I had terrible handwriting when I was a kid, but I always wanted to make nice-looking documents. When I learned to type in about 1969, it was a revolution for me. I could finally make beautiful documents (well, beautiful within the aesthetic possibilities of a mechanical typewriter). This was deeply satisfying for me.
When I bought a copy of Finale (the music-notation computer program), I was similarly thrilled. Even when all I am making is a practice sheet for my own use, I like to do it in Finale, just because the results can be so beautiful. (Of course there are other great music-notation programs. Finale just happens to be the one I use.) And if the music is actually something I will be using a lot, it is probably worth the effort to do it on the computer instead of writing it out by hand. (For those of you who haven’t used a music-notation program, I should explain that writing music by hand is generally faster than doing it on the computer, but the latter has a lot of other advantages, like high-quality output, easy error correction, the ability to hear what you’ve written, etc.)
Since I started the banjo, I also have found it fundamental to be able to make high-quality chord diagrams. (The program I use is Neck Diagrams, available at www.neckdiagrams.com.) I often combine music from Finale and chord diagrams from Neck Diagrams in the same document.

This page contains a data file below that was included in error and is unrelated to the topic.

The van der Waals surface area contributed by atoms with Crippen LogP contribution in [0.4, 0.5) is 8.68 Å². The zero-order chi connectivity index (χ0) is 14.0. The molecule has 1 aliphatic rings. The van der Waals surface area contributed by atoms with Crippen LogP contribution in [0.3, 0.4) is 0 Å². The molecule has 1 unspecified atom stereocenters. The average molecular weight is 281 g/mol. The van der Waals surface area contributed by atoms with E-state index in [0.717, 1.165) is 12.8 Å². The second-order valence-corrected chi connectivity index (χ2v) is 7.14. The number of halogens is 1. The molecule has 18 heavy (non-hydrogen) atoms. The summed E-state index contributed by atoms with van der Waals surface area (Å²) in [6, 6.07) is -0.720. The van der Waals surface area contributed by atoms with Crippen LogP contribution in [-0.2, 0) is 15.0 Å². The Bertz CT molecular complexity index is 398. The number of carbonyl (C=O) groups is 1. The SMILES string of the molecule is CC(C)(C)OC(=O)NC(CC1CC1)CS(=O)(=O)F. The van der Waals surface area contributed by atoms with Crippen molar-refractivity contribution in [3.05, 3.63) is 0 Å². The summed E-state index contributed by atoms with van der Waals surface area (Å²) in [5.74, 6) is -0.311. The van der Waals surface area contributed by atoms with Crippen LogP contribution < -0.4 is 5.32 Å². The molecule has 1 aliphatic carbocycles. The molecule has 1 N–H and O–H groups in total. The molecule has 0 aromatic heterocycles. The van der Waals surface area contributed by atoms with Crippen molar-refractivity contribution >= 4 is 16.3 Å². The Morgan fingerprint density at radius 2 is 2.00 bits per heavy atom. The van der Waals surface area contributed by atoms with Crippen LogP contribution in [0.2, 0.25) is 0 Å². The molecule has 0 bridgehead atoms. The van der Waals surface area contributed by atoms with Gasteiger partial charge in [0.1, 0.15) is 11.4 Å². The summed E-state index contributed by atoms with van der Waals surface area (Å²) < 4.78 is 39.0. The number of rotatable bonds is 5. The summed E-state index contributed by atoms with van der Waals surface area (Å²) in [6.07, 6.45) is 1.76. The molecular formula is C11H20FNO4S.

My latest masterwork is a practice sheet of major scales. As a trumpet player I was — naturally — more comfortable with scales than with chords, and I still like scales. I don’t feel in control of an instrument if I can’t play the major scales in ALL keys. The confusing thing for me on the banjo, as opposed to the trumpet, is that there are several ways to finger most notes. This means that there are lots and lots and LOTS of ways to do even the simplest scale. If, for example, I want to play this one-octave C major scale:
all of the following — and many more — will give it to you:
I calculate that there are exactly 4,374 ways to play this one simple 8-note scale on the tenor banjo. So how to decide which to use? One could rely on books and expert advice, but banjo scales are not as standardized as, say, violoncello scales, so each expert says something different. Or one could copy the fingerings from the cello, which is a very similar instrument to the banjo in many ways … but its fingerings don’t always adapt well to the banjo, especially in the cello’s “thumb position”.
In the end I decided that, at least for now, I would use the scales that stay as close to the nut as possible. They are certainly not the most comfortable of fingerings, and I know that in the future I will learn more elegant versions, but for now at least I have a complete set to practice. Here are all 17 of the two-octave scales on the tenor banjo, as I have arranged them:
You can see they fall into groups, depending on what fret you start on.
I practice them slowly every day, just to help me feel “right” on the banjo. I really don’t expect to need B major or Gb major any time soon, but being able to play them makes me feel more at home on the instrument.
You can see a nicer version of these scales, including a few scale and arpeggio exercises, at my banjo web page, www.dmcclure.org/banjo; look for “Major scales (nut position)”.